There are many sides to The National Restaurant Association’s annual Restaurant, Hotel-Motel Show, held recently in Chicago. It’s an idea factory, an exhaustive and exhausting showplace for new foods and beverages. It’s a technology bazaar, delivering innovations that ease operations in both the front- and back-of-the-house. This year in particular, it may also have been a leading indicator of better times to come. There was real energy on the show floor, a distinctly upbeat feeling that added positive buzz to the usual bustle. And perhaps most interesting, the show is always a culinary crystal ball—an opportunity to taste the trends and see the shape of things to come.
Spices and smoke on steroids. The concept of molecular gastronomy appears to have run its course, and it is unlikely that techno-emotional cuisine, its more contemporary replacement, will have much impact on the mass market. But ingredients like gelatins and emulsifiers favored by cutting-edge chefs are now sold in user-friendly formats for those looking to whip up a little lemon “air” as a seafood topping or Campari “air” as a cocktail garnish. Pollen is a favored flavoring agent of some molecular gastronomists, and dill pollen, a highly potent version of the familiar herb, is available to add zip to entrées and sauces.
Specialty salts continue to be a hot category, and this year they were combined with another hot flavor: smoke. There were Chardonnay-, tea- and alderwood-smoked salts. Smoke also is being used to add depth of flavor to a wide range of spices, like smoky Saigon cinnamon and smoky Tellicherry peppercorns. In a clear demonstration that smoke has blown down international barriers, an American company proffers a smoky paprika-chipotle seasoning, while an Australian organization promotes smoky hickory-infused olive oil.
Ethnic incursions. The NRA Show is a veritable souk, or marketplace, for ethnic foods, and this year, appropriately, there were exhibitors specializing in the foods of the eastern and southern Mediterranean, regions overlooked in earlier iterations of the Mediterranean food craze. In addition to convenience versions of falafel, hummus and tabbouleh, a spice purveyor offered a dizzying array of exotica, such as ras el hanout and dukkah, two spice blends common in dishes of the area.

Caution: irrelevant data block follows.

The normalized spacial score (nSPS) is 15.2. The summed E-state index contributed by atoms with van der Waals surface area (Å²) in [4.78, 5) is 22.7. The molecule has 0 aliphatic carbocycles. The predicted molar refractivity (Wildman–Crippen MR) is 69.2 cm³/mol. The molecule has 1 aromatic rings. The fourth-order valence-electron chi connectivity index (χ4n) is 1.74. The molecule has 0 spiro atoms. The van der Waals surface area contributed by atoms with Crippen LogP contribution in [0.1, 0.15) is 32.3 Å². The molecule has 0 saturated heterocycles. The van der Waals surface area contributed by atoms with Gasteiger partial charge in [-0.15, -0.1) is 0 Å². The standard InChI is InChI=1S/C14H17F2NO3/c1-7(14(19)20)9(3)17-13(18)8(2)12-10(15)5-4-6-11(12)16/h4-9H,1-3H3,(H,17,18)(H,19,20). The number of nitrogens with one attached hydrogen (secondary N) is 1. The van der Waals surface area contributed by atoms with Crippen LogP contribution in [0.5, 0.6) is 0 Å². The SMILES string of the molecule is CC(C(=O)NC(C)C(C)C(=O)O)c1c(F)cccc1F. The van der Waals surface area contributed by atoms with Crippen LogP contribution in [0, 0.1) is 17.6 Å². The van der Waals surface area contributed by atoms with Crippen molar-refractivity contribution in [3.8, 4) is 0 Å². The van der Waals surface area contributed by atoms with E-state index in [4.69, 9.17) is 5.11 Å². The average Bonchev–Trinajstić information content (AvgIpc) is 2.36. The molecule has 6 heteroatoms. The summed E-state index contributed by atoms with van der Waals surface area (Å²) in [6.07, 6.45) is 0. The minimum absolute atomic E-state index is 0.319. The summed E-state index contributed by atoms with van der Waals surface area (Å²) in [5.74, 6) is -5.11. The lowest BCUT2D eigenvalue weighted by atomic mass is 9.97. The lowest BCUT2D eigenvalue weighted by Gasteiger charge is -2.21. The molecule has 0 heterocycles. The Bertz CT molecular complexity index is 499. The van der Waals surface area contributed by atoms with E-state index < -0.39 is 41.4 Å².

From the other side of the globe, the Korean government sponsored a major showcase of Korean goods. There were representatives of restaurant concepts featuring frozen yogurt and rice bowls, but much of the excitement surrounded young Los Angeles chef Roy Choi, who has made a name for himself with Kogi , his hotter-than-hot Korean taco truck. Patiently doling out kimchee-inflected tacos to a long line of show-goers, Choi explained his presence as an opportunity to educate the industry on the cuisine of his forebears.
Indian foods continue their slow advance on American menus as well. One booth featured a line of shelf-stable Indian sauces and pickles, while another offered tasty chicken tikka potpies.
And a Japanese supplier, perhaps hoping for the next Kobe beef, was sampling ton-toro, a tasty, highly marbled pork jowl that’s popular in Japanese barbecue restaurants.
Spruced up and juiced up. The beverage category has come alive the past few years, buoyed by innovation among specialty coffees and teas as well as other soft drinks. One manufacturer poured cucumber, juniper berry and lavender sodas and, taking a page from wine merchants, suggested food pairings for each. A couple of aisles over, another company was selling carbonated soft drinks sweetened with varietal grapes.
All in the family. Every trip to the NRA Show requires side excursions to hot new Chicago restaurants. Of particular note is Hub 51, run by Jerrod and R.J. Melman, sons of über-operator Richard Melman of Lettuce Entertain You Enterprises . The fun menu includes cheeky takes on culinary hot buttons like charcuterie. The Jerky-Jerky is a described as “truck stop charcuterie platter” with house-made turkey jerky, beef jerky and cheese dip. Hub 51  offers proof that the creativity apple doesn’t fall far from the tree and another positive indicator for the future of the restaurant business.